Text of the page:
Amazon wants to get more poor people to use its paid membership program


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Amazon CEO Jeff Bezos

Amazon wants more people to use Prime, its paid membership program that gives access to free delivery and a bunch of streaming content.


But as fast as it's grown, Prime is believed to be heavily concentrated in upper-income households, essentially saturating that market.

In order to keep its growth, Amazon needs to target lower-income households, which largely remains untapped so far.

And according to Amazon CFO Brian Olsavsky, it's one of the reasons why it recently launched a pay-by-the-month program for Prime, which was previously only available for an upfront $99 annual fee.

"That's one of the thoughts behind our monthly plan. We want to create flexibility for consumers to try Prime in a low-cost way," Olsavsky said during Amazon's earnings call on Thursday, when asked if the new pricing plan was aimed at focusing on lower-income households. "There's a hesitancy to put up a full year's payment for a year of Prime."


Amazon launched a standalone monthly Prime program earlier this month. It costs $10.99 a month, which comes out to $131.88 per year, significantly higher than the original $99 fee for the annual membership.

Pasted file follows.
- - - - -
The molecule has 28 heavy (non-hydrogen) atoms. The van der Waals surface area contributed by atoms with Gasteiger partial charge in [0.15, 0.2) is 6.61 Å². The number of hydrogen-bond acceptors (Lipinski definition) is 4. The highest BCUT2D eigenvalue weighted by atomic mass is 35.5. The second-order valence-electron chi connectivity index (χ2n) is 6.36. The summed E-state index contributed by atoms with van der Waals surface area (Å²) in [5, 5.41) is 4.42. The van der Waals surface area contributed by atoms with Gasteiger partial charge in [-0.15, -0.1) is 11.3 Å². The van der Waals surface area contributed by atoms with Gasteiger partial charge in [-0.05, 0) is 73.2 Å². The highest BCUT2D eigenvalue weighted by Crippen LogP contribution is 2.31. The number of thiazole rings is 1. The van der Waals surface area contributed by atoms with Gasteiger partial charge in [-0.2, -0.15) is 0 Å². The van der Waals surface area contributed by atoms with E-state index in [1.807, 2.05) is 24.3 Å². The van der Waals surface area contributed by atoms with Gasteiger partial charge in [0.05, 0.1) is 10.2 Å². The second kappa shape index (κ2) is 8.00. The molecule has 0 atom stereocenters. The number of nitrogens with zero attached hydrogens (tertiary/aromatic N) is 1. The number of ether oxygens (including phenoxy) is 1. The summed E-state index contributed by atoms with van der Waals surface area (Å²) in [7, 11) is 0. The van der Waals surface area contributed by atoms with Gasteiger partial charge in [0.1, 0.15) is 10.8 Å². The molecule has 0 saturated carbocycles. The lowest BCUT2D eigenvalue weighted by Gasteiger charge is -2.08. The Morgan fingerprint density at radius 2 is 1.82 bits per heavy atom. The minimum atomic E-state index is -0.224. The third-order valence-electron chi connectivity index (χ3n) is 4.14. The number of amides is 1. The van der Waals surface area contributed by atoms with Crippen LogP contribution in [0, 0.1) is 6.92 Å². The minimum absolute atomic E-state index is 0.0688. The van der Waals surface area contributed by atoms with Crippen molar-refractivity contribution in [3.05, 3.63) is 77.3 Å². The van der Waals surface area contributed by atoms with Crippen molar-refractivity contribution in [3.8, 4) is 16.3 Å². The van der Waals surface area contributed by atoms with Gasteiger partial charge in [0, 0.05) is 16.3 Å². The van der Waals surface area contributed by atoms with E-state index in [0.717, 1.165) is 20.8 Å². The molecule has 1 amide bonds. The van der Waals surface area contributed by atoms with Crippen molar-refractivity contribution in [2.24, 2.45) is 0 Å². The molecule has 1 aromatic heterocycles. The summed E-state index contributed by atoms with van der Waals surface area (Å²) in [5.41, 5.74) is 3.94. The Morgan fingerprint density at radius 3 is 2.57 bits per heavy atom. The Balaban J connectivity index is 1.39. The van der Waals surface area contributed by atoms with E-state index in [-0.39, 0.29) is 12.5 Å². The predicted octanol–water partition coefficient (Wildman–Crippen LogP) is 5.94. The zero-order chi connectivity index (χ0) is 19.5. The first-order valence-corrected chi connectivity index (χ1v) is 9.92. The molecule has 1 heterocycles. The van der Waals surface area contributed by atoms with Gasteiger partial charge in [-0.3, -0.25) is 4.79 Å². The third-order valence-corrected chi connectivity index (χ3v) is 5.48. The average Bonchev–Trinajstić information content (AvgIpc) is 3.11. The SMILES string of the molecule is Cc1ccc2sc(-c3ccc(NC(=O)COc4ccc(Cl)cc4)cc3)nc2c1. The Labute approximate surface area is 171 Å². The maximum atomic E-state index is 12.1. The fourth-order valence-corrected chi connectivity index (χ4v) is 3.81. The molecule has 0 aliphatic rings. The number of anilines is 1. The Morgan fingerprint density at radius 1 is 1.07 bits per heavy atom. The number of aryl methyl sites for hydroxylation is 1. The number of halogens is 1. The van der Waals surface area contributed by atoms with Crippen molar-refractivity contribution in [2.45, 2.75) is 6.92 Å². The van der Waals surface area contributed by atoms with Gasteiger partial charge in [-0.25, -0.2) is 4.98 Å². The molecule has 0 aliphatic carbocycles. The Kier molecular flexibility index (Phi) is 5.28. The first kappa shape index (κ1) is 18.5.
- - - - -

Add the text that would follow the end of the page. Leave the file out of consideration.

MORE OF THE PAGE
Hooking users

Olsavsky says the goal is to hook new users to try Prime on a monthly basis and make them realize all the great benefits that come with the membership.

"Annual is still going to be a better deal but we know that customers may try it more frequently if it's a monthly plan. And that's what we're looking for: we know once the customers try it, generally they'll really like it," Olsavsky said.

Wall Street seems to agree with this approach. Ben Schachter of Macquarie Research wrote in a recent note that Prime is "somewhat saturated" among above-average-income households in the U.S., and that the new monthly program should help find growth elsewhere.

"We view the full launch of a monthly option as Amazon pushing to attract new lower-income Prime members...It could prove more attractive for those who cannot afford (or want) a $99 up-front membership or don't want to commit for a full year," Schachter wrote.


There may be other benefits too. Amazon was criticized recently following a Bloomberg report that pointed out Amazon's same-day delivery excluded a predominantly black and low-income neighborhood from its service area. Amazon explained that the exclusion was largely due to cost, simply because it didn't make sense to provide the service where there weren't enough Prime members.

In any case, Prime keeps seeing robust growth, and Amazon is continuing to make its offerings better by making more investments in free content. All this will only expand Prime's footprint.

"Principally what we're trying to do now is make the Prime experience as strong as possible for our consumers," Olsavsky said.

Disclosure: Jeff Bezos is an investor in Business Insider through hispersonal investment company Bezos Expeditions.

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